I have recently been reading Peter Hill and Nigel Simeone’s splendid new biography of French composer/organist Olivier Messiaen (1908-1992). Messiaen wrote voluminously about his own music, and his works have been dissected in any number of other books, but he was stubbornly private about his own life and there is no previous biography of Messiaen that discusses the details of his personal life, especially the tragic mental decline of his first wife, Claire Delbos, also a talented composer and performer, who slid into a kind of Alzheimer’s-like stupor and was institutionalized for years before her death. Peter Hill is a respected pianist and notable exponent of Messiaen’s piano works. The authors have had full access to Messiaen’s diaries, notebooks and calendars, thanks to his widow, the pianist Yvonne Loriod-Messiaen, who was also Messiaen’s muse and most brilliant performer. She assisted in the preparation of the materials for this book. In twentieth-century music, perhaps only the personal and professional partnership of Benjamin Britten and Peter Pears comes close to matching that of Messiaen and Loriod.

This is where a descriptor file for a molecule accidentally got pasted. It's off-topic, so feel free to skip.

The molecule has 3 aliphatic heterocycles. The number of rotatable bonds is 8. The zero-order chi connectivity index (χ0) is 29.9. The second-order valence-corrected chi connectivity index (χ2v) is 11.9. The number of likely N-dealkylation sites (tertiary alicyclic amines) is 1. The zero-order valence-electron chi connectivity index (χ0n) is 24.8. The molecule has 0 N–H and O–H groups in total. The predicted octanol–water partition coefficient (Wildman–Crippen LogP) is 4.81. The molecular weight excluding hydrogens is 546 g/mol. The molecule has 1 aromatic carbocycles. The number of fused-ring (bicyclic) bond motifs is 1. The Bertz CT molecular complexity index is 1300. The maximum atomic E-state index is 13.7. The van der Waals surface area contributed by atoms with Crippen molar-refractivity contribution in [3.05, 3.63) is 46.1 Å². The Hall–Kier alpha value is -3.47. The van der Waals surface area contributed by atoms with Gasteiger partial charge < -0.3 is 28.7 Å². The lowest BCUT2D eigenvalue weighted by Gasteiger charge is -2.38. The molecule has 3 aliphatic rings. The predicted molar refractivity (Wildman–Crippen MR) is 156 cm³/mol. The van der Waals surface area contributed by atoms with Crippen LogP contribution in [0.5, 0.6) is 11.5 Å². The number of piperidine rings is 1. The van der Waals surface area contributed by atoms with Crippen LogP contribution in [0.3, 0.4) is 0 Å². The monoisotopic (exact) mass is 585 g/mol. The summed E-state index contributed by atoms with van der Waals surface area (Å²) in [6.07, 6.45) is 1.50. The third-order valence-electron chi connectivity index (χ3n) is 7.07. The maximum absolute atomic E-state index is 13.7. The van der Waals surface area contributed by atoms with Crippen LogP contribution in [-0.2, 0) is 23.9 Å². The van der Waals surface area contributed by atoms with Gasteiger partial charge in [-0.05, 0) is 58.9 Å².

The real heroine of this story is Yvonne Loriod (b.1924) who has devoted her entire life to performing Messiaen’s works, copying scores and parts, taking care of Messiaen (including driving him around in a car that she bought herself, cooking and cleaning his house long before they married in 1961, several years after Messiaen’s first wife died). Loriod became Messiaen’s pupil at the age of 18 and quickly became indispensable. She is deserving of her own book-length biography. Her performances (which continued into her 70s) were legendary; for example, performing twenty-two Mozart concertos in a period of one week; giving the first performance of Pierre Boulez’s second piano sonata (It has been said that the score was so difficult and dense and even Loriod—no slouch with modern music—broke into tears when she saw it.); performing Messaien’s three-hour Catalogue d’oiseaux from memory with one interval. Loriod’s piano students include Pierre-Laurent Aimard, who is the leading interpreter of Messiaen and Boulez of this generation.
The Hill/Simeone book is full of never-before-published photos of Messiaen and Loriod, their friends and associates, and illustrations of Messiaen’s manuscripts and notebooks. (Especially interesting are the cahiers in which Messiaen notated on manuscript paper birdsongs out in the field.) This volume stands to be the standard biography of Messiaen for the foreseeable future.